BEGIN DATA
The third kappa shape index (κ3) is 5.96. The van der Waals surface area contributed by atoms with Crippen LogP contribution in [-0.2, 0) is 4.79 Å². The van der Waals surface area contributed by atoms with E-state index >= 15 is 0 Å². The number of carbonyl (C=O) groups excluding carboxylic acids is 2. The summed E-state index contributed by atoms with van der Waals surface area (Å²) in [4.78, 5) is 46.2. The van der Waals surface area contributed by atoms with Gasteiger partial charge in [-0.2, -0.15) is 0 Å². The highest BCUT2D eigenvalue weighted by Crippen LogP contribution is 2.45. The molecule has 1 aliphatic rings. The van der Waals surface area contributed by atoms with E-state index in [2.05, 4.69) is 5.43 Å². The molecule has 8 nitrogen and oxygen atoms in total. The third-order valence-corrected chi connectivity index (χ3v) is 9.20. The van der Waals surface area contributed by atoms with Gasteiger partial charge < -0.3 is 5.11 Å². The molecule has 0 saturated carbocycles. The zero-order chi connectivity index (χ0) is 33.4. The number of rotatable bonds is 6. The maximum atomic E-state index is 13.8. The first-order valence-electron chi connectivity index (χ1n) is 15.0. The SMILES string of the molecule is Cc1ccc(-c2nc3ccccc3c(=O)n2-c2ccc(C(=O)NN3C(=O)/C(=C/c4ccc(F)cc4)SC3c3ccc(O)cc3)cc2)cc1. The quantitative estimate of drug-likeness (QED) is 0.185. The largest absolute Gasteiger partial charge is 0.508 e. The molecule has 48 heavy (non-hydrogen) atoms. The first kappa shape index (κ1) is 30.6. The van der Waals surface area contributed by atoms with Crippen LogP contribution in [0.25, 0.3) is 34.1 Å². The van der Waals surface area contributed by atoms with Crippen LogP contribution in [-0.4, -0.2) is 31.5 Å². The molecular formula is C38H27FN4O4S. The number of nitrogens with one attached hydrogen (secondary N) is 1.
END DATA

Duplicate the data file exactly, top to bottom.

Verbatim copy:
The third kappa shape index (κ3) is 5.96. The van der Waals surface area contributed by atoms with Crippen LogP contribution in [-0.2, 0) is 4.79 Å². The van der Waals surface area contributed by atoms with E-state index >= 15 is 0 Å². The number of carbonyl (C=O) groups excluding carboxylic acids is 2. The summed E-state index contributed by atoms with van der Waals surface area (Å²) in [4.78, 5) is 46.2. The van der Waals surface area contributed by atoms with Gasteiger partial charge in [-0.2, -0.15) is 0 Å². The highest BCUT2D eigenvalue weighted by Crippen LogP contribution is 2.45. The molecule has 1 aliphatic rings. The van der Waals surface area contributed by atoms with E-state index in [2.05, 4.69) is 5.43 Å². The molecule has 8 nitrogen and oxygen atoms in total. The third-order valence-corrected chi connectivity index (χ3v) is 9.20. The van der Waals surface area contributed by atoms with Gasteiger partial charge < -0.3 is 5.11 Å². The molecule has 0 saturated carbocycles. The zero-order chi connectivity index (χ0) is 33.4. The number of rotatable bonds is 6. The maximum atomic E-state index is 13.8. The first-order valence-electron chi connectivity index (χ1n) is 15.0. The SMILES string of the molecule is Cc1ccc(-c2nc3ccccc3c(=O)n2-c2ccc(C(=O)NN3C(=O)/C(=C/c4ccc(F)cc4)SC3c3ccc(O)cc3)cc2)cc1. The quantitative estimate of drug-likeness (QED) is 0.185. The largest absolute Gasteiger partial charge is 0.508 e. The molecule has 48 heavy (non-hydrogen) atoms. The first kappa shape index (κ1) is 30.6. The van der Waals surface area contributed by atoms with Crippen LogP contribution in [0.25, 0.3) is 34.1 Å². The van der Waals surface area contributed by atoms with Crippen LogP contribution in [-0.4, -0.2) is 31.5 Å². The molecular formula is C38H27FN4O4S. The number of nitrogens with one attached hydrogen (secondary N) is 1.